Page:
The anthology for the best new writing & artwork from the universities of Cambridge & Oxford.
Since 1992, The Mays has published an annual selection of the best and most exciting new writing and artwork from students at the universities of Cambridge and Oxford.
Three friends at Cambridge, Peter Ho Davies, Adrian Woolfson and Ron Dimant, came together to create The Mays in 1992. Until 2003, the publication was split into two separate anthologies (for prose and poetry), after which point it became a single anthology. Based at the University of Cambridge, the anthology is still edited by students and published by Varsity Publications.
The Mays is broader in scope than most university literary projects: it is sold in bookstores and by international delivery. The book is also distributed to prominent U.K. literary agents. Each year invited guest editors — usually prominent authors, poets or artists — contribute a preface to the anthology and take part in the selection process.
See HERE for a list of previous student and guest editors.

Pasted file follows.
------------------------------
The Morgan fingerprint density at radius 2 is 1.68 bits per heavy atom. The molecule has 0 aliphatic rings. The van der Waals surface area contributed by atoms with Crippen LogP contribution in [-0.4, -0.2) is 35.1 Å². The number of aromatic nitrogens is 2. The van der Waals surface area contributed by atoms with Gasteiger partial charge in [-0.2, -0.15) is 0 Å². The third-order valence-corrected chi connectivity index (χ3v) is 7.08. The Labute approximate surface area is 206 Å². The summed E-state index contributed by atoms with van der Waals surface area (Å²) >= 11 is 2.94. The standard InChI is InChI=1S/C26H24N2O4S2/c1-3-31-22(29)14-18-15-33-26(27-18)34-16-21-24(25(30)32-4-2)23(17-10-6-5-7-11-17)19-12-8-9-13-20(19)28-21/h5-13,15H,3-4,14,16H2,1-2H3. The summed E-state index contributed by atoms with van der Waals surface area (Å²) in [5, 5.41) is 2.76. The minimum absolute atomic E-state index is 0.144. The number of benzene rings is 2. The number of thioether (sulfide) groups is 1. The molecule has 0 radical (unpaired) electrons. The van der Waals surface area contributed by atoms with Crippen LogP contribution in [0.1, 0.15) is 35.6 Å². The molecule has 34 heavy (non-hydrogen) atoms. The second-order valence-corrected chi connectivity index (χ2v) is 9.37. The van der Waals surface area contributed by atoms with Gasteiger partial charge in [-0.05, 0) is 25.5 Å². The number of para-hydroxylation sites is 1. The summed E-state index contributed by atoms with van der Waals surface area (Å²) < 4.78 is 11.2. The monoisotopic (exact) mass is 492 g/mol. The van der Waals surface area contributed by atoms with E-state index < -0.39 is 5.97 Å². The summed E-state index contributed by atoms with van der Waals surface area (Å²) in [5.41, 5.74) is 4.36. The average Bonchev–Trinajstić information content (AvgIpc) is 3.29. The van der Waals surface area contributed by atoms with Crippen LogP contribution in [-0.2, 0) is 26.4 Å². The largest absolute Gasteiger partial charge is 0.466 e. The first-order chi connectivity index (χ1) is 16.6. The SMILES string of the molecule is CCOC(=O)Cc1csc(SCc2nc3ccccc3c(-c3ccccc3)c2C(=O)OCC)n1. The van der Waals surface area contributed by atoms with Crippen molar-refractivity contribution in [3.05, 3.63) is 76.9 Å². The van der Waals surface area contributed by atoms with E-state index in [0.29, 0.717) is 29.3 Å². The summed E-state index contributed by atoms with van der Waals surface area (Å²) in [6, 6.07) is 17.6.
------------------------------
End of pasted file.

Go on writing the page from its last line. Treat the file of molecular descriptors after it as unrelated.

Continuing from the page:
Over the years, The Mays has earned a reputation for picking out the brightest new artistic talent. Nick Laird was a former student editor, and The Mays is also widely credited for launching the career of novelist Zadie Smith. Literary agencies first took notice of Smith after seeing her story ‘Mrs. Begum’s Son and the Private Tutor’ in the 1997 collection. When Smith returned to guest edit The Mays in 2001, her quip “maybe in a few years this lot will have me out of a job” offered a proverbial incentive to future contributors.
PRAISE FROM OUR GUEST EDITORS
SEAMUS HEANEY (1993) “…a reassuring sense that the practice of poetry survives as its own reward.”
STEPHEN FRY (1994) “I do not think that when I was an undergraduate I was capable of writing any short story that would have been worthy of inclusion in this book. Reading some of these stories for a second time, I am not sure that I am capable now.”
TED HUGHES (1995) “I admire all these poems …”
ZADIE SMITH (2001) “Maybe in a few years this lot will have me out of a job”
NICK CAVE (2002) “I found the pieces in turn confounding, frustrating, exciting and inspiring”
ALI SMITH (2003) “A witty book from start to finish”
PHILIP PULLMAN (2004) “It’s encouraging to a lifelong fan of narrative to find such talent among the younger generation”